View Tony1212's profile

Tony1212

250 posts in 1932 days


#4 posted 12-21-2017 02:47 PM



They actually sell a product for just this purpose.. Check out “space balls”.

http://www.rockler.com/space-balls-raised-panel-door-spacers

Actually, the center panel will expand and contract across the grain, not lengthwise. You can apply glue to a small section at the center of each of the short ends to hold the panel in place. It will be free to expand and contract. Don t forget that the finish you apply can essentially glue the panel in place.

The panel was made from a piece of a neighbor s tree. Was it properly dried before you used it? If the moisture content is still high it will shrink as it dries.

- Kazooman

I’ve used space balls in the past. They work great. May the Schwartz be with you!

Kazooman makes a good point about the finish gluing your panels in place. But since you have to account for seasonal movement, you should finish the panel before putting it in the frame. Otherwise you will get stripes around the edges (primarily the sides) as the wood shrinks and exposes the unfinished wood that was once in the frame.

-- Tony, SW Chicago Suburbs

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John Smith

1481 posts in 360 days


#5 posted 12-21-2017 02:56 PM

very nice work !!! [a little help with your photos]

-- I started out with nothing in life ~ and still have most of it left.

View splintergroup's profile

splintergroup

2422 posts in 1420 days


#6 posted 12-21-2017 02:58 PM

Good advice given above!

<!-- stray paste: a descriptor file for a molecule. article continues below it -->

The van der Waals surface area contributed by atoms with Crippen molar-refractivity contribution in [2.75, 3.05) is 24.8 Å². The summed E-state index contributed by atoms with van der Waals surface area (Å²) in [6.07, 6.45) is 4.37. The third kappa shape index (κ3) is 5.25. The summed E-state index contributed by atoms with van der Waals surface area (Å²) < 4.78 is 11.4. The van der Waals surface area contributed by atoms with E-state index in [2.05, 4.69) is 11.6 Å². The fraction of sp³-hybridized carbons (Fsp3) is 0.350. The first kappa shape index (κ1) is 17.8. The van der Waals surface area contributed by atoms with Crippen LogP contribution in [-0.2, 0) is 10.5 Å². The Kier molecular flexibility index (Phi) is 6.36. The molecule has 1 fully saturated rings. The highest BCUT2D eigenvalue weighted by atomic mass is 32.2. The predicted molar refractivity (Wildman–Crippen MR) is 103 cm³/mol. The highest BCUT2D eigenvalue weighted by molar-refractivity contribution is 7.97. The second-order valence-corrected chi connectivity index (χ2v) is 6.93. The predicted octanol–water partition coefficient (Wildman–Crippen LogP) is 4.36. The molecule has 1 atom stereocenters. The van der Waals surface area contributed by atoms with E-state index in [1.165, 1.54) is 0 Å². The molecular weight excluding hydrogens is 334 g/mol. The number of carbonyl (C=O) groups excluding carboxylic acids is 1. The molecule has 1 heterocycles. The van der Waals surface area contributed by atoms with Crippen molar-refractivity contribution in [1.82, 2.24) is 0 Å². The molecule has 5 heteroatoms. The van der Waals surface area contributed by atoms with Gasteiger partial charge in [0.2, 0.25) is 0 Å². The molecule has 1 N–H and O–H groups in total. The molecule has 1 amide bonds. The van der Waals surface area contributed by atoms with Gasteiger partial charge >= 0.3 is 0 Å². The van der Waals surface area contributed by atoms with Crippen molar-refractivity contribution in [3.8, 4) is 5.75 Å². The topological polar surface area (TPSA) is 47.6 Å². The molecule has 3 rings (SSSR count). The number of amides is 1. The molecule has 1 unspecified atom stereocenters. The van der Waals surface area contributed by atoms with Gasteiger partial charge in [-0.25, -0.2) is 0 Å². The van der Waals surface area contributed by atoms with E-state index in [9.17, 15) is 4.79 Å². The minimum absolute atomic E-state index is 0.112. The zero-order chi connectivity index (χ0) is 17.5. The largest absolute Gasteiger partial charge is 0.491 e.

Finish the panel before gluing the frame.
Use flexible spacers on the long grain edges, glue the centers of the end grain edges.

Another alternative to “spaceballs” (may the Schwartz be with you Tony!) is to lay down some beads of caulk onto waxed paper. Peel them off after curing and cut to size.

View Kazooman's profile

Kazooman

1237 posts in 2150 days


#7 posted 12-21-2017 03:47 PM

Good idea on the silicone caulk. Personally, I would never pay the crazy price for “real” spaceballs. There are a zillion things lying around the shop that will fill the bill like your cured caulk or the OP’s weather stripping.

I wanted to let OP know that his idea of a flexible spacer was not nuts. I recalled the name of the product and so I Googled Space Balls. Naturally, all of the hits were links to the movie. May the Schwartz be with you indeed! Very funny flick.

View Paul23down's profile

Paul23down

4 posts in 768 days


#8 posted 12-23-2017 03:46 AM

Haha, yeah, the movie was all that came up for me too. I went with the weather stripping. Great suggestion about finishing the panel before glue up, although too late for this one. I’ll definitely use that tip in the future.

Thank you!

View bondogaposis's profile

bondogaposis

5086 posts in 2549 days


#9 posted 12-23-2017 03:57 AM

You could use bits of pipe insulation or backer rod.

-- Bondo Gaposis

View Loren's profile

Loren

10477 posts in 3845 days


#10 posted 12-23-2017 04:01 AM

I’ve used space balls. I’ve also pinned
the panel top and bottom from the back.